Sweltering temperatures persisted across much of the central United States, causing misery from the Gulf of Mexico to almost the Great Lakes.
Texas and other states have recorded temperature records. People were instructed to drink extra water while mowing lawns or exercising outdoors and to check on their neighbors’ air conditioning availability.
Sarah Barnes, a meteorologist with the National Weather Service, predicted that the Dallas-Fort Worth area would reach 110 °F (43.3 °C) on Sunday after reaching 108 °F (42.2 °C) on Saturday. Barnes remarked that the region does not cool off sufficiently at night.
Scientists have long issued warnings that the climate crisis, which is a result of the burning of fossil fuels, deforestation, and particular agricultural practices, will result in more and longer periods of extreme weather, including higher temperatures.
Heat Advisories Across Multiple States
On Sunday, the National Weather Service issued a heat advisory for portions of Texas, Louisiana, Arkansas, Oklahoma, Kansas, Missouri, Illinois, Iowa, and Nebraska. Heat advisories or watches were also in effect in portions of Alabama, Mississippi, Tennessee, Kentucky, Indiana, Wisconsin, Minnesota, and South Dakota.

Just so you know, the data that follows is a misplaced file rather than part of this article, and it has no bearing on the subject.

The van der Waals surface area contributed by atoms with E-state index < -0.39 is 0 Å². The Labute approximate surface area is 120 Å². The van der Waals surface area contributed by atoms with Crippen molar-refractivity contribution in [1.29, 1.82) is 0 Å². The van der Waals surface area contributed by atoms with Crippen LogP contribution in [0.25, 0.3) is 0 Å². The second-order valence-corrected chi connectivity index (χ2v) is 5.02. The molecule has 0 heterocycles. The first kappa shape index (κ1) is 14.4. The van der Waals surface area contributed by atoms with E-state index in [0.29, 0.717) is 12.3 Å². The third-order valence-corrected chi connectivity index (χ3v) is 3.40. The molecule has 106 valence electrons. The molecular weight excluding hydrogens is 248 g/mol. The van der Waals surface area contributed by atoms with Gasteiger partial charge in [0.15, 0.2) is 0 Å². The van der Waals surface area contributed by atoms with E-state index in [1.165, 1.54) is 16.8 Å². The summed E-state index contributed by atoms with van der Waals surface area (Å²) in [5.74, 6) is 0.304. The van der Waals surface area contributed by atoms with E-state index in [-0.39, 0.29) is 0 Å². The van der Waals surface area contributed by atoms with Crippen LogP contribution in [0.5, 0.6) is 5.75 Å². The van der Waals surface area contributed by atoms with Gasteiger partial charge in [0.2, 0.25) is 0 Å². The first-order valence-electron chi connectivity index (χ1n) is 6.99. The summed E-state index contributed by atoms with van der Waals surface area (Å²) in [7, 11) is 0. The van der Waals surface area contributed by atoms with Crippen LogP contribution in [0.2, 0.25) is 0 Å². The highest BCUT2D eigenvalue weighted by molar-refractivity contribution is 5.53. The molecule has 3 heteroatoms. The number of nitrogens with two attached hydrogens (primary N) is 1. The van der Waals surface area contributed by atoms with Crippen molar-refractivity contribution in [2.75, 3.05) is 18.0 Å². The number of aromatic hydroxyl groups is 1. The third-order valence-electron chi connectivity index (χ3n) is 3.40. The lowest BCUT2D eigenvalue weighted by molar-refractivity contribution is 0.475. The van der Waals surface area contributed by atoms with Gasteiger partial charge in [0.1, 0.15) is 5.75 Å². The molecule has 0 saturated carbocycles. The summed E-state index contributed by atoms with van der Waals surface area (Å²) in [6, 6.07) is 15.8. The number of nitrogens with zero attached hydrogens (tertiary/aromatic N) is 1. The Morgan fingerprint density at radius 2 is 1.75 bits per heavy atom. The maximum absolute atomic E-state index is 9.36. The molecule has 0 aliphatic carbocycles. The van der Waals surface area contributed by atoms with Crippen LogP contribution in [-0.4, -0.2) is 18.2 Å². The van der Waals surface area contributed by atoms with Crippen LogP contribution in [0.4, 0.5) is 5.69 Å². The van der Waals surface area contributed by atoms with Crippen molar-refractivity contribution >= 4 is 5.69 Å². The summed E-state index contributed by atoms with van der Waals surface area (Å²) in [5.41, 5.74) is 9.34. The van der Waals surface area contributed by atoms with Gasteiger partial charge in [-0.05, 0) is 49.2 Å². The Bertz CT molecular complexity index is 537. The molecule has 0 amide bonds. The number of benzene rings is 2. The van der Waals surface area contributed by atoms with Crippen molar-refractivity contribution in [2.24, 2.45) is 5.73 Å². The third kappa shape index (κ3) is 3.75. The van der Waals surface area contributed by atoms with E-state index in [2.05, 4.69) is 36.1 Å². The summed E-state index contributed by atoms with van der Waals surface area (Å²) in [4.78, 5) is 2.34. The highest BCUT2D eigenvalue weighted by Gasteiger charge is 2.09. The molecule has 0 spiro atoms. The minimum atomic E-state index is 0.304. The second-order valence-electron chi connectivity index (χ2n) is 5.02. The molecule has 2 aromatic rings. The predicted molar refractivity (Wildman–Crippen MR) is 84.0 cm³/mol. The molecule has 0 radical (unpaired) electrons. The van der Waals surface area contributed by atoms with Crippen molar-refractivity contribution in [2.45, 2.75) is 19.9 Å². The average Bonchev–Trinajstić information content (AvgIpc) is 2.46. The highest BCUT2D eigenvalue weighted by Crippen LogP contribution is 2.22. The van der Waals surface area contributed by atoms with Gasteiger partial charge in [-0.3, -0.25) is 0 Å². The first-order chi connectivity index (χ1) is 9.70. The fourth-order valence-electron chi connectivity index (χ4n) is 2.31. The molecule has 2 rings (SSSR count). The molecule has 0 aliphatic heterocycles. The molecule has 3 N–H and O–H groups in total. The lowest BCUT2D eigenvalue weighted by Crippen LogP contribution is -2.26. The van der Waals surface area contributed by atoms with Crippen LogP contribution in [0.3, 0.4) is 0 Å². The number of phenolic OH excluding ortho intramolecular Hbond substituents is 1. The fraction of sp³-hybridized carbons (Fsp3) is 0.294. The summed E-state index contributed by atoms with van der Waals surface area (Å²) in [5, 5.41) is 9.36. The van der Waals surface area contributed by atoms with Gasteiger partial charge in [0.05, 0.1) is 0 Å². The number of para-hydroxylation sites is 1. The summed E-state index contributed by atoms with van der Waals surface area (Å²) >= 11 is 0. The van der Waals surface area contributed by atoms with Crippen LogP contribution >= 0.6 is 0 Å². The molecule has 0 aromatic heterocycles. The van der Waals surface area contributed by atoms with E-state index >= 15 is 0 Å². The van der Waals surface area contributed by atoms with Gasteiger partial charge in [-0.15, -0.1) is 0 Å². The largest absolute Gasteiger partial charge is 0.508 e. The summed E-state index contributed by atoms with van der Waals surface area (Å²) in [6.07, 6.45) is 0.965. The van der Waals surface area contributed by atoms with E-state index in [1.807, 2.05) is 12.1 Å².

Over the weekend, Houston was predicted to maintain its ongoing trend of extremely hot temperatures, reaching or exceeding 100 degrees Fahrenheit (38 degrees Celsius).
Up until Saturday, Houston had endured 21 consecutive days with temperatures soaring above 100 degrees Fahrenheit. On Sunday, the mercury was anticipated to climb to around 106F (41C).
In Jackson, Mississippi, Saturday witnessed an all-time high temperature of 104 degrees Fahrenheit (40 degrees Celsius), coinciding with the Mississippi Book Festival.
Attendees at the festival coped with the heat by using handheld fans and receiving chilled water from volunteers as they moved between indoor and outdoor events held in large tents near the state capitol building.
The sweltering heat of Texas even affected new student orientation at Prairie View A&M University, located about 48 miles (77 kilometers) northwest of Houston. University officials said they were reviewing operations after 38 students were hospitalized on Friday night after suffering heat-related illnesses, including dehydration.
Much of Iowa is expected to see high temperatures in the upper 90s on Sunday and Monday, followed by three days with temperatures likely to exceed 100 F (37.8 C).
High temperatures in St. Louis are expected to range from 99F (37.2C) to 103F (39.4C) through Friday, with excessive humidity contributing to a heat index of up to 115F (46.1C) each day.
The St. Louis Post-Dispatch reported that if the forecast holds, it will be the hottest week in St. Louis since August 2014, when temperatures reached approximately 95 degrees Fahrenheit (35 degrees Celsius) for seven consecutive days.
Little Rock, Arkansas, is expected to experience similar temperatures throughout the week, prompting the opening of multiple cooling centres for those living on the streets or without air conditioning.
Source: The Guardian